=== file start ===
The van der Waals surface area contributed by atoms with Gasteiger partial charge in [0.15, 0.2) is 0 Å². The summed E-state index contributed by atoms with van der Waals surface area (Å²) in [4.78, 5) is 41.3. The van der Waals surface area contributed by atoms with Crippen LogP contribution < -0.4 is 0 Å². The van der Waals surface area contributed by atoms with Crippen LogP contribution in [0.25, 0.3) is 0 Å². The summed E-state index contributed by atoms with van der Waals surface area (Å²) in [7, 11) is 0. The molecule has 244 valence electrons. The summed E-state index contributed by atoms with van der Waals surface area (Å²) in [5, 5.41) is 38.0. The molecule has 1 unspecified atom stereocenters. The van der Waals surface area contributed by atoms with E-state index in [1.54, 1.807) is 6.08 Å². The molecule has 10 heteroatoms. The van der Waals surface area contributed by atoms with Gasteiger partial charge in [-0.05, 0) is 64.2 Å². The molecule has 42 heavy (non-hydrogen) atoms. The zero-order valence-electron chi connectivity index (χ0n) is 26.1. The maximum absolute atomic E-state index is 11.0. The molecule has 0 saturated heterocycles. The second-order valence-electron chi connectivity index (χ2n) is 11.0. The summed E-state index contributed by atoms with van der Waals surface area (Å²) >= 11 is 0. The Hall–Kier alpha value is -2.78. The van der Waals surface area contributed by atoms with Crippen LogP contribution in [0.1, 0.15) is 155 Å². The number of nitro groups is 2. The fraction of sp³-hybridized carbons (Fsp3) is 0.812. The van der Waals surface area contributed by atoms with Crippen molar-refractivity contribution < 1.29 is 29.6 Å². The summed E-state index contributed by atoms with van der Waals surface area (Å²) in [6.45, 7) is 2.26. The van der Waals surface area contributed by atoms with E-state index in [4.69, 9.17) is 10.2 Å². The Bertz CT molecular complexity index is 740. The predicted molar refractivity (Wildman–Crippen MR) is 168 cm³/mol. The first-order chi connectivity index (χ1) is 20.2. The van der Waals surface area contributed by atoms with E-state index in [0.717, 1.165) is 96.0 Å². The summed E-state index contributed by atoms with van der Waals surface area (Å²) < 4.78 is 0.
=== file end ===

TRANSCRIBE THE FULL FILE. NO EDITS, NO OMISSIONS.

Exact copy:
The van der Waals surface area contributed by atoms with Gasteiger partial charge in [0.15, 0.2) is 0 Å². The summed E-state index contributed by atoms with van der Waals surface area (Å²) in [4.78, 5) is 41.3. The van der Waals surface area contributed by atoms with Crippen LogP contribution < -0.4 is 0 Å². The van der Waals surface area contributed by atoms with Crippen LogP contribution in [0.25, 0.3) is 0 Å². The summed E-state index contributed by atoms with van der Waals surface area (Å²) in [7, 11) is 0. The molecule has 244 valence electrons. The summed E-state index contributed by atoms with van der Waals surface area (Å²) in [5, 5.41) is 38.0. The molecule has 1 unspecified atom stereocenters. The van der Waals surface area contributed by atoms with E-state index in [1.54, 1.807) is 6.08 Å². The molecule has 10 heteroatoms. The van der Waals surface area contributed by atoms with Gasteiger partial charge in [-0.05, 0) is 64.2 Å². The molecule has 42 heavy (non-hydrogen) atoms. The zero-order valence-electron chi connectivity index (χ0n) is 26.1. The maximum absolute atomic E-state index is 11.0. The molecule has 0 saturated heterocycles. The second-order valence-electron chi connectivity index (χ2n) is 11.0. The summed E-state index contributed by atoms with van der Waals surface area (Å²) >= 11 is 0. The Hall–Kier alpha value is -2.78. The van der Waals surface area contributed by atoms with Crippen LogP contribution in [0.1, 0.15) is 155 Å². The number of nitro groups is 2. The fraction of sp³-hybridized carbons (Fsp3) is 0.812. The van der Waals surface area contributed by atoms with Crippen molar-refractivity contribution < 1.29 is 29.6 Å². The summed E-state index contributed by atoms with van der Waals surface area (Å²) in [6.45, 7) is 2.26. The van der Waals surface area contributed by atoms with E-state index in [4.69, 9.17) is 10.2 Å². The Bertz CT molecular complexity index is 740. The predicted molar refractivity (Wildman–Crippen MR) is 168 cm³/mol. The first-order chi connectivity index (χ1) is 20.2. The van der Waals surface area contributed by atoms with E-state index in [0.717, 1.165) is 96.0 Å². The summed E-state index contributed by atoms with van der Waals surface area (Å²) < 4.78 is 0.